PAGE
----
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This Week In Public Health: Worry Grows Over Obamacare Repeal Costs

Thomas Hawk/via Flickr

This week - Fallout continues from proposals to repeal and replace Obamacare with advocates worried what changes will mean for addiction and mental health treatment, potentially bigger medical bills and millions more uninsured. ... Also, President Trump's budget would make steep cuts to the EPA. How could it affect our drinking water? ... Read on ...

Medical Bills Made Him Once Refinance His Farm. Could It Happen Again?

Meet Darvin Bentlage. He says his health insurance plan used to be the same as all the other cattle farmers in Barton County, Mo.: Stay healthy until he turned 65, then get on Medicare. That plan didn't work out, and now with the prospect of losing his Affordable Care Act coverage, Bentlage worries about a return to when his health insurance was unaffordable. For Side Effects, Bram Sable-Smith reports.

Does The GOP Health Care Proposal Put Mental Health And Addiction Treatment At Risk?

Obamacare forced Medicaid plans to cover mental health and addiction treatment just like other physical health conditions. The new GOP proposal to overhaul the nation's health care system would likely roll those gains back, reports Jake Harper for Side Effects. “Do states have the ability to pay for those services? I would say that many do not,” one advocate says.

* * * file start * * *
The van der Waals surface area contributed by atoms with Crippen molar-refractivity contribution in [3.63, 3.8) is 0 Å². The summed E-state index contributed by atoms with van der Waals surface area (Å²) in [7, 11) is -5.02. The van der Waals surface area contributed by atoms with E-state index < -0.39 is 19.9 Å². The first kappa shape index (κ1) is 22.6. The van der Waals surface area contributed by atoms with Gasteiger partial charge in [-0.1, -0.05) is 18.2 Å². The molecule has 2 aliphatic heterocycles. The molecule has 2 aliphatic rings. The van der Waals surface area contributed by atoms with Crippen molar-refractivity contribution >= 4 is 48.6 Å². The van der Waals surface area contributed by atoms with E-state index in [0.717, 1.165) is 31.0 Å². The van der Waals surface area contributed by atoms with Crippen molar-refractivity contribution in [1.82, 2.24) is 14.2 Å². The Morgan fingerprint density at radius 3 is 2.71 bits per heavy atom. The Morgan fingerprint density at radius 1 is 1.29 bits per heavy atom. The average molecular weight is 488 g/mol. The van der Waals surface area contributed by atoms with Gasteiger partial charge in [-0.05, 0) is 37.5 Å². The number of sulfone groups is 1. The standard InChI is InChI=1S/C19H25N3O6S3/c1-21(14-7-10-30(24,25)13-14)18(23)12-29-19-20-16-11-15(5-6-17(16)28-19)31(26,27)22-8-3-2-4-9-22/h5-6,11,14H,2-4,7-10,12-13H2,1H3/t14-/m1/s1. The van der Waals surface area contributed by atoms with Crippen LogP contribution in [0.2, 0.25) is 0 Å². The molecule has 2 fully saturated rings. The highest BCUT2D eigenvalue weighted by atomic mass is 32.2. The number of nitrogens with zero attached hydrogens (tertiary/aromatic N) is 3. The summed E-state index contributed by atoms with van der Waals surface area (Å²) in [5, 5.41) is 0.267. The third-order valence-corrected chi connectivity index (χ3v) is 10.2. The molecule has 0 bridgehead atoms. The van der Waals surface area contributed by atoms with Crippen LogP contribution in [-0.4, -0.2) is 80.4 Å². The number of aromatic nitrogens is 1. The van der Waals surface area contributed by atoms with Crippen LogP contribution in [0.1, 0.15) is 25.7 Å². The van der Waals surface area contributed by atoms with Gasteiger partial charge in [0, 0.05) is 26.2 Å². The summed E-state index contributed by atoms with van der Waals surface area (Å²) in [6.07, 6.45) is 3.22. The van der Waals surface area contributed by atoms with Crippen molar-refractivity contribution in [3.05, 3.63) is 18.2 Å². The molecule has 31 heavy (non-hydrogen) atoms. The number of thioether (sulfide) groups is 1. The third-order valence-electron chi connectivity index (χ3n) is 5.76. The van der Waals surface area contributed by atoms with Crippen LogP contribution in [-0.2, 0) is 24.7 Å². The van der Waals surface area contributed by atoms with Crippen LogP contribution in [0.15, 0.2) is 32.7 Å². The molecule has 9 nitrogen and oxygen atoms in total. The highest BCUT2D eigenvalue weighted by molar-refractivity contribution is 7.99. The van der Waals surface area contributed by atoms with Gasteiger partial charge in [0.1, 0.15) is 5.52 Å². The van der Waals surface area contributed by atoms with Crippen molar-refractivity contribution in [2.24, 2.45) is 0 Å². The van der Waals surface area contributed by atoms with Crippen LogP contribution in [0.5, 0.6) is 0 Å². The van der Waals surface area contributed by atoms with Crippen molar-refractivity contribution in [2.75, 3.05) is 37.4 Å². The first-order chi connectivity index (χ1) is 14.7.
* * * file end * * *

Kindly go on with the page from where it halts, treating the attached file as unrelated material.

Proposed Law Would Require All California Children To Be Screened For Lead

Growing national concern about lead poisoning in children has prompted a California lawmaker to introduce legislation to ensure that all of the state’s kids are tested for the toxic metal, reports Ana B. Ibarra for California Healthline.

Quick Hits

The Congressional Budget Office, that nonpartisan arbiter of what legislation might cost, says up to 24 million could become uninsured if the GOP's proposal to replace Obamacare becomes law.

Separately, President Trump's proposed budget makes a deep cut to the EPA, potentially crippling the agency's ability to keep our water clean.

Preparing for a potential Ebola outbreak cost the nation's hospitals more than $360 million.

Researchers say over-the-counter birth control pills would be safe for teens to use.

Finally, from the you-don't-say file: Study Links Unhealthy Eating To Nearly Half Of American Heart Deaths.